Waiting For FDA Approval For Humans, This iPhone Heart Monitor Is Helping Pets Instead [Video]


AliveCor's Veterinary Heart Monitor for the iPhone helps vets diagnose heart disease in dogs, cats, and horses.
AliveCor's Veterinary Heart Monitor for the iPhone helps vets diagnose heart disease in dogs, cats, and horses.

What do you do if you’re a medical technology startup while waiting for the FDA to approve your flagship iPhone-based product?

If you’re AliveCor, you launch a veterinary version of it.

The product in question is AliveCor’s iPhone ECG heart monitor, which the company showed off nearly two years ago, at the CES in 2011. The device allows a medical professional to assess a patient’s heart rhythm, providing more data than a stethoscope or manual check of their pulse. Although the device has broad potential, it has yet to be approved by the FDA.

The device isn’t a replacement for the 12-lead ECG used in hospitals to assess patients and diagnose conditions like acute myocardial infarction (more commonly referred to as a heart attack), but it does provide what AliveCor’s founder Dr. David Albert calls “clinical quality” data.

In an interview earlier this year, Albert noted that doctors routinely give single-lead monitors to heart patients to monitor their condition over time. He also noted that the broader detail offered over traditional vital sign checks could make the iPhone-based device a useful tool for many general practitioners.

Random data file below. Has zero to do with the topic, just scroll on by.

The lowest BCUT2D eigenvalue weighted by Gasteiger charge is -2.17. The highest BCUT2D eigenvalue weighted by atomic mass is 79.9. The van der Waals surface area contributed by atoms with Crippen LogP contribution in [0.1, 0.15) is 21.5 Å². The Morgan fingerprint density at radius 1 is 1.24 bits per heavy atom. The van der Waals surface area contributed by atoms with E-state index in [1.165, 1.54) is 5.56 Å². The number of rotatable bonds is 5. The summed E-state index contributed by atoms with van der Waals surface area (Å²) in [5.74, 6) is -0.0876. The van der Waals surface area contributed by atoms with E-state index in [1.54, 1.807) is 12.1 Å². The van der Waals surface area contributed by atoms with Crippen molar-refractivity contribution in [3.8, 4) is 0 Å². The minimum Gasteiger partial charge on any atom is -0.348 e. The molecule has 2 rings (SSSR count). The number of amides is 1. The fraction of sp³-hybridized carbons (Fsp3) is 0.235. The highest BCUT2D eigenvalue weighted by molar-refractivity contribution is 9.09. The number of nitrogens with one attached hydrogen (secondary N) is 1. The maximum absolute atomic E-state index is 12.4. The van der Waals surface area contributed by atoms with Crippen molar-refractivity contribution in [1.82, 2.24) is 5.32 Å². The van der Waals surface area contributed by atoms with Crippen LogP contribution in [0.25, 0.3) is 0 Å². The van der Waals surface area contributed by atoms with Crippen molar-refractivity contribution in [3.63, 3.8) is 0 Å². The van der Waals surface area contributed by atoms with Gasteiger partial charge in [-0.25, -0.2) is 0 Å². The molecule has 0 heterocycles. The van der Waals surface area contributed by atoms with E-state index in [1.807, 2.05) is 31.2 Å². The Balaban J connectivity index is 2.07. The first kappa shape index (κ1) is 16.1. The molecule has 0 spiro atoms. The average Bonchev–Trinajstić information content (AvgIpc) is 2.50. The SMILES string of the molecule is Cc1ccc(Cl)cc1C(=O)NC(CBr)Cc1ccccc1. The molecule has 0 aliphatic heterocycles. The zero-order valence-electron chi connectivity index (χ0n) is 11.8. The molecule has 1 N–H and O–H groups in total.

The device consists of a specially-designed case of the iPhone 4 and 4S that contains two electrodes that take readings using a special app designed to accompany the device. Those readings can be uploaded into a cloud-based record system. Healthcare providers can also make notations about the recordings.

AliveCor’s iPhone ECG still hasn’t been approved by the FDA and similar healthcare regulators in other countries for use in human patients.

AliveCor has, however, seen a tremendous interest in the device from veterinarians. As a result, the company developed a variation of the device for veterinary practices. That the device is essentially an iPhone case makes it a good solution for veterinarians that make house calls.

The device has been clinically tested for use with dogs, cats, and horses. As with the human version of the device, vets can notate a range of details (notes, patient name and ID, species, breed, date of birth, and owner/client name) for each recording using the accompanying app.

As you can see in this demo video, the device provides for recording heart data without shaving or traumatizing a skittish patient.

Because the device was designed as an iPhone case, the product can only be used with two iPhone models. AliveCor is exploring ways to expand its solution for use with other iPhones and iOS devices as well as with Android phones.

The Veterinary Heart Monitor is available for veterinary practices and pet owners for $199 (twice what the human version of the device is expected to cost) via AliveCor’s Veterinary Heart Monitor website.

Source: AliveCor
Via: MobiHealthNews
Image: AliveCor